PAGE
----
FALCON HEIGHTS, Minn. — Getting 2 million people in and out of the Minnesota State Fair each year is tricky enough for organizers. Now add in 14,000 animals — a few heavier than a truck — to the mix.

From a pair of geese in a wagon being pulled around the Fairgrounds in Falcon Heights to large trailers unloading draft horses, getting the animals into place each year is like a choreographed barn dance. And it is repeated several times each year.

The Wednesday before the Fair’s opening is move-in day. Trailers from across Minnesota line up to unload their animals one-by-one. The task often lasts from 2 in the morning to 5 at night. It isn’t chaotic, but it takes time and manpower.

The animals stay for four days before another group is rotated in. Visitors Sunday can get a glimpse of the first big change-over.

Mark Goodrich, 62, oversees it all. He is the deputy general manager of agriculture and competition at the State Fair. His job is to plan out the logistics for keeping livestock at the Fair, from animal hygiene to stall ventilation to how animals get in or out.

Goodrich was nervous to say it out loud last week, but he did offer: “Everything is running smoothly so far.”

Years of experience, months of preparation

Goodrich has worked for the Fair for 33 years and even remembers checking on the animals when he was 5 years old and his father was a volunteer. He and other Fair staff have prepared months — and for some events years — in advance.

“It’s all year round,” Goodrich said of the annual preparations. “We try to surround ourselves with the best people and exhibitors and livestock.”

Livestock event and operation specialist Cody Koenen makes sure the barns are disinfected before and after new animals come in and he helps set up their ideal environment. For example, cattle prefer to lie on wood chips while sheep and goats prefer straw. That way, the animals stay happy and healthy.

Koenen works closely with the animals and owners, and move-in and move-out days can be methodical. The animals won’t stampede, but you still need to keep a watchful eye on them.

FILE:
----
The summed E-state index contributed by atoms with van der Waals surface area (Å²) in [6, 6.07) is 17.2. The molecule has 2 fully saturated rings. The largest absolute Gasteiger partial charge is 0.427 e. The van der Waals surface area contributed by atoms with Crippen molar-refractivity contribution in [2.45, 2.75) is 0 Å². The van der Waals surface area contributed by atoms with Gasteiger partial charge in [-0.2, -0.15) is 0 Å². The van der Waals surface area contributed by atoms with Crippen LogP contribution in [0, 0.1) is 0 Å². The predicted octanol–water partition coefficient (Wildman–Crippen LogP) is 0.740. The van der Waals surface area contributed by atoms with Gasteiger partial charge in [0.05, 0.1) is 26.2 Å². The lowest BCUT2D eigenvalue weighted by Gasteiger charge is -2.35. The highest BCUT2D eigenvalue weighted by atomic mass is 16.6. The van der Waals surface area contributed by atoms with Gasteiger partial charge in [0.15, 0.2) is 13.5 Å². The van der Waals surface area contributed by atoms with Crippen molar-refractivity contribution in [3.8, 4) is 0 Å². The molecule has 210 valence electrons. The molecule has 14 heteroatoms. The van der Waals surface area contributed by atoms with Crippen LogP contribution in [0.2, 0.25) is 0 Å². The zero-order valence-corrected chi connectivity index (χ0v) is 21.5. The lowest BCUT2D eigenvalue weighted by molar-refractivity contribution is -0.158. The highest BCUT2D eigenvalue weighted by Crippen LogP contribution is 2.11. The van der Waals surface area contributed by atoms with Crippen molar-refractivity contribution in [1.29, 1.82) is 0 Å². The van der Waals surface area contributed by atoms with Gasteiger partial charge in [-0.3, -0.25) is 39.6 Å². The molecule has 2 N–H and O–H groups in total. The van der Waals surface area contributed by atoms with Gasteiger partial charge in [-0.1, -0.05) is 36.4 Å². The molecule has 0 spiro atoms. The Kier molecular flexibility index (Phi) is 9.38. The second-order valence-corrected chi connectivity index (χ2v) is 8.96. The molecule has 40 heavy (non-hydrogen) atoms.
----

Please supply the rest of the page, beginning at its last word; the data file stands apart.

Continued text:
“I’ve seen it before where they get a little wild. Sometimes they’ll have a moment,” Koenen said. “But they’re used to being around people, though. These ones get pretty pampered and all done up and everything.”

In and out

Fair animals stay only four days and Sunday is the first move-out day. Koenen expects as many as 180,000 people to be at the Fair on Sunday, and getting the animals out through the big crowd is meticulous work. It can take three people to move one pig, for example.

Those who traveled the furthest to bring their animals to the Fair load up and leave first. Everyone else trickles out behind them.

The stalls are disinfected and the contents of the stalls are shoveled out onto the street, Koenen said. Finally, all the straw and manure is carried off by semi-trucks and another move-in day can begin.

Each animal must be approved by a veterinarian before attending the Fair. And once on site, they are checked on two to three times a day.

There is an emergency plan in place to handle 30 different scenarios involving the animals, from ankle sprains to more serious ailments.

There have been challenges. In 2009, three pigs at the State Fair tested positive for the H1N1 swine flu virus. Goodrich said they had to switch out ventilation systems and be hyper-aware of the flu’s incubation period. In another instance, in 2015, bird exhibits had to be canceled altogether after avian flu tore across the United States.

Goodrich said he believes the State Fair has continued to improve health and safety every year since, but he isn’t going to relax, either.

“The State Fair is really Minnesota’s Fair,” Goodrich said. “We have so many people working year-round. We are always trying to find ways to be ready.”